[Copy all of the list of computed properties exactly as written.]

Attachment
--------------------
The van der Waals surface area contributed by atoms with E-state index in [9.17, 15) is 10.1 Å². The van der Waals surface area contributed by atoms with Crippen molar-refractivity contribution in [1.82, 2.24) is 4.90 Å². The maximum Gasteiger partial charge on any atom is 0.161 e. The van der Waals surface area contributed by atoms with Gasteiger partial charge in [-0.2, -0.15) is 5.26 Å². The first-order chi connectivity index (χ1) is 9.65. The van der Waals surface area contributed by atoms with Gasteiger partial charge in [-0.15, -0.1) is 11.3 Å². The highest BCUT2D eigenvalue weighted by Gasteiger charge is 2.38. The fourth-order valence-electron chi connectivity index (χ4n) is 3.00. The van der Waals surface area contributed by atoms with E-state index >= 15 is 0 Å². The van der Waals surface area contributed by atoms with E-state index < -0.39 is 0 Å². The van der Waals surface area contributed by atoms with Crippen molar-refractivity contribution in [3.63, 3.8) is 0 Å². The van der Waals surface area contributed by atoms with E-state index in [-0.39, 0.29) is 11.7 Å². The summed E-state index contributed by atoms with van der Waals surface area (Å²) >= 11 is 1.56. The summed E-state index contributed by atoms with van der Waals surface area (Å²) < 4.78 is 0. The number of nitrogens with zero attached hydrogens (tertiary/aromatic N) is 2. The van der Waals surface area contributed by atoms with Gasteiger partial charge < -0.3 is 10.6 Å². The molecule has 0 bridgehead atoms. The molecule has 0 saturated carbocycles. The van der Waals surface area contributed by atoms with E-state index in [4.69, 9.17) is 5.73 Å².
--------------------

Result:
The van der Waals surface area contributed by atoms with E-state index in [9.17, 15) is 10.1 Å². The van der Waals surface area contributed by atoms with Crippen molar-refractivity contribution in [1.82, 2.24) is 4.90 Å². The maximum Gasteiger partial charge on any atom is 0.161 e. The van der Waals surface area contributed by atoms with Gasteiger partial charge in [-0.2, -0.15) is 5.26 Å². The first-order chi connectivity index (χ1) is 9.65. The van der Waals surface area contributed by atoms with Gasteiger partial charge in [-0.15, -0.1) is 11.3 Å². The highest BCUT2D eigenvalue weighted by Gasteiger charge is 2.38. The fourth-order valence-electron chi connectivity index (χ4n) is 3.00. The van der Waals surface area contributed by atoms with E-state index >= 15 is 0 Å². The van der Waals surface area contributed by atoms with E-state index < -0.39 is 0 Å². The van der Waals surface area contributed by atoms with Crippen molar-refractivity contribution in [3.63, 3.8) is 0 Å². The van der Waals surface area contributed by atoms with E-state index in [-0.39, 0.29) is 11.7 Å². The summed E-state index contributed by atoms with van der Waals surface area (Å²) >= 11 is 1.56. The summed E-state index contributed by atoms with van der Waals surface area (Å²) < 4.78 is 0. The number of nitrogens with zero attached hydrogens (tertiary/aromatic N) is 2. The van der Waals surface area contributed by atoms with Gasteiger partial charge < -0.3 is 10.6 Å². The molecule has 0 bridgehead atoms. The molecule has 0 saturated carbocycles. The van der Waals surface area contributed by atoms with E-state index in [4.69, 9.17) is 5.73 Å².